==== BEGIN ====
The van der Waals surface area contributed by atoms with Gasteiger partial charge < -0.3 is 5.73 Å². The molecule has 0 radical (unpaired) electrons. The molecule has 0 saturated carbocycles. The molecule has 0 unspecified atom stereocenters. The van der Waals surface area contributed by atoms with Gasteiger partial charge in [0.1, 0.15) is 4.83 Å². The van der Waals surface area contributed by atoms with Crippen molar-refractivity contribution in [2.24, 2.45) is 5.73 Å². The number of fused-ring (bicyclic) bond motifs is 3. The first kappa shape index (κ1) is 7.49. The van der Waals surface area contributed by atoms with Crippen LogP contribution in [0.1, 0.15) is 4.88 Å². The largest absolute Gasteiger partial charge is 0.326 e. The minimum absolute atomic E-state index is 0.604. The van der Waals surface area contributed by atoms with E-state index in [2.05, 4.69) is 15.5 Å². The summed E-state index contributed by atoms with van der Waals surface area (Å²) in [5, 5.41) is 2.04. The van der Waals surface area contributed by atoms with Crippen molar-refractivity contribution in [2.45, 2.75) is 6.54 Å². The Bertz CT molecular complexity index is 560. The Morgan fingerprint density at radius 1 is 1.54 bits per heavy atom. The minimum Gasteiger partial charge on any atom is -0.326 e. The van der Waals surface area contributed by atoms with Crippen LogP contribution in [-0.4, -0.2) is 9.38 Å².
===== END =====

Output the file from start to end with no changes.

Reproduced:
The van der Waals surface area contributed by atoms with Gasteiger partial charge < -0.3 is 5.73 Å². The molecule has 0 radical (unpaired) electrons. The molecule has 0 saturated carbocycles. The molecule has 0 unspecified atom stereocenters. The van der Waals surface area contributed by atoms with Gasteiger partial charge in [0.1, 0.15) is 4.83 Å². The van der Waals surface area contributed by atoms with Crippen molar-refractivity contribution in [2.24, 2.45) is 5.73 Å². The number of fused-ring (bicyclic) bond motifs is 3. The first kappa shape index (κ1) is 7.49. The van der Waals surface area contributed by atoms with Crippen LogP contribution in [0.1, 0.15) is 4.88 Å². The largest absolute Gasteiger partial charge is 0.326 e. The minimum absolute atomic E-state index is 0.604. The van der Waals surface area contributed by atoms with E-state index in [2.05, 4.69) is 15.5 Å². The summed E-state index contributed by atoms with van der Waals surface area (Å²) in [5, 5.41) is 2.04. The van der Waals surface area contributed by atoms with Crippen molar-refractivity contribution in [2.45, 2.75) is 6.54 Å². The Bertz CT molecular complexity index is 560. The Morgan fingerprint density at radius 1 is 1.54 bits per heavy atom. The minimum Gasteiger partial charge on any atom is -0.326 e. The van der Waals surface area contributed by atoms with Crippen LogP contribution in [-0.4, -0.2) is 9.38 Å².